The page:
Junior Patrick Buchanan (Fullerton, Calif./Servite H.S.), who was not regularly in the Irish lineup last spring, had a breakout performance in the tournament, as he won three qualifying matches and then was victorious twice more in the main draw to reach the round of 16. His run culminated with a 6-4, 6-4 upset of Northwestern’s top player, 69th-ranked Tommy Hanus, Buchanan’s first career win against a ranked player. He fell in the third round to top-seeded Praibis, but still boasts a 10-3 career record in the Midwest Championships.
King also registered an upset in the singles draw, defeating #50 Chris Martin of Illinois 6-2, 2-6, 6-2 to reach the round of 16 before falling to Hung. Sheeva Parbhu (Omaha, Neb./Millard North H.S.) was one of only two freshmen remaining in the final 16 before he lost to eventual semifinalist Devin Mullings of Ohio State.
Three other Notre Dame players – Senior co-captain Brent D’Amico (Castle Rock, Colo./St. Stephen’s School [TX]), junior Eric Langenkamp (Scarsdale, N.Y./Scarsdale H.S.), and sophomore qualifier Irackli Akhvlediani (Vienna, Austria/Vienna International School) – won first-round contests, while another qualifier, rookie Andrew Roth (Houston, Texas/Tenney School), dropped a close two-setter against Praibis in the opening round.
In doubles, D’Amico and Langenkamp advanced to the round of 16 before losing 8-6 to the tournament’s No. 2. All three of Notre Dame’s other entrants fell in the opening round against seeded foes.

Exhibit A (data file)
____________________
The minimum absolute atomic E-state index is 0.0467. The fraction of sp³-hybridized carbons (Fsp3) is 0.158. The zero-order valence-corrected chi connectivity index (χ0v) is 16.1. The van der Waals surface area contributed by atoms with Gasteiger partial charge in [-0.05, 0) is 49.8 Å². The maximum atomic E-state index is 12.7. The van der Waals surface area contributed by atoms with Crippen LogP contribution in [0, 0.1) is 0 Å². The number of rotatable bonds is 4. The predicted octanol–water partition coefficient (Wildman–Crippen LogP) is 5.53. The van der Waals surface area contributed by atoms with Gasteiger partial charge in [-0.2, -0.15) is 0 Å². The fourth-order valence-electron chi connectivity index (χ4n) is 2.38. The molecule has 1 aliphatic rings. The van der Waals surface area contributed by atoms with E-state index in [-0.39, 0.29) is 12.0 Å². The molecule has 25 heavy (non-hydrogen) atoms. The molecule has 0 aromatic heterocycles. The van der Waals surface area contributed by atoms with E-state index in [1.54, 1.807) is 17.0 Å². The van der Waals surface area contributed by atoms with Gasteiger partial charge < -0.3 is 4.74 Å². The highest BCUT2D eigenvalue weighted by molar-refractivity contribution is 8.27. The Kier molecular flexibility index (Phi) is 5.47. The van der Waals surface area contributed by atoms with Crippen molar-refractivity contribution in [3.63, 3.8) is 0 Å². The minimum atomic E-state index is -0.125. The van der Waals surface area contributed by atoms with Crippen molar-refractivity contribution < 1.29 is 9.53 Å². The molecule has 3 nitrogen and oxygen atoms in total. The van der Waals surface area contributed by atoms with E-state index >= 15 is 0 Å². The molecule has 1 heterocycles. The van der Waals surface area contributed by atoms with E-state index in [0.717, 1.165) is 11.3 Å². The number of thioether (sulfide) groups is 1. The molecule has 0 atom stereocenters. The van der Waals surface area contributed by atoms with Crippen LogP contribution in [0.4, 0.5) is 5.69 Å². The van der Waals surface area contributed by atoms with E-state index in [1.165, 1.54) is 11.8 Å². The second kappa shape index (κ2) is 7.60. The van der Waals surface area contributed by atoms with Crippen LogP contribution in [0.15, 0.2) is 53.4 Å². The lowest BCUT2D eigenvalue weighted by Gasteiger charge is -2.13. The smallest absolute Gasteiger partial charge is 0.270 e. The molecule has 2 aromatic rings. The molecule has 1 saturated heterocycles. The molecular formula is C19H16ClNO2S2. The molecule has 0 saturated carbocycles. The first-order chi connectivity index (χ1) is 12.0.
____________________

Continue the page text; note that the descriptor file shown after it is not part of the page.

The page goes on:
The Irish will return to action with their final fall tournament this weekend, as eight players will head to the Crimson Tide Fall Championships in Tuscaloosa, Ala., from Friday through Sunday. Bass will not participate, instead electing to concentrate on his studies after missing two additional days of classes due to his deep singles run in the Midwest Championships.
The ITA Midwest Championships is an indoor singles and doubles tournament for the top players in the Midwest Region – which consists of every Big Ten Conference team but Iowa and Penn State, as well as other area schools. It is one of nine regional tournaments taking place across the country this month. The event consists of main draws of 64 in both singles and doubles, with eight spots in singles reserved for winners of a 64-player qualifying bracket. The singles finalists and doubles champions earn automatic entry into the second leg of the collegiate grand slam, the ITA National Intercollegiate Indoor Championships, slated for Nov. 4-7 in the same venue.
ITA Midwest Championships
Singles – Quarterfinals
 #94 Brian Hung (Michigan) def.  Stephen Bass (Notre Dame) 6-4, 7-6 (7-3)
Note: Seedings are in brackets preceding national rankings, which precede names.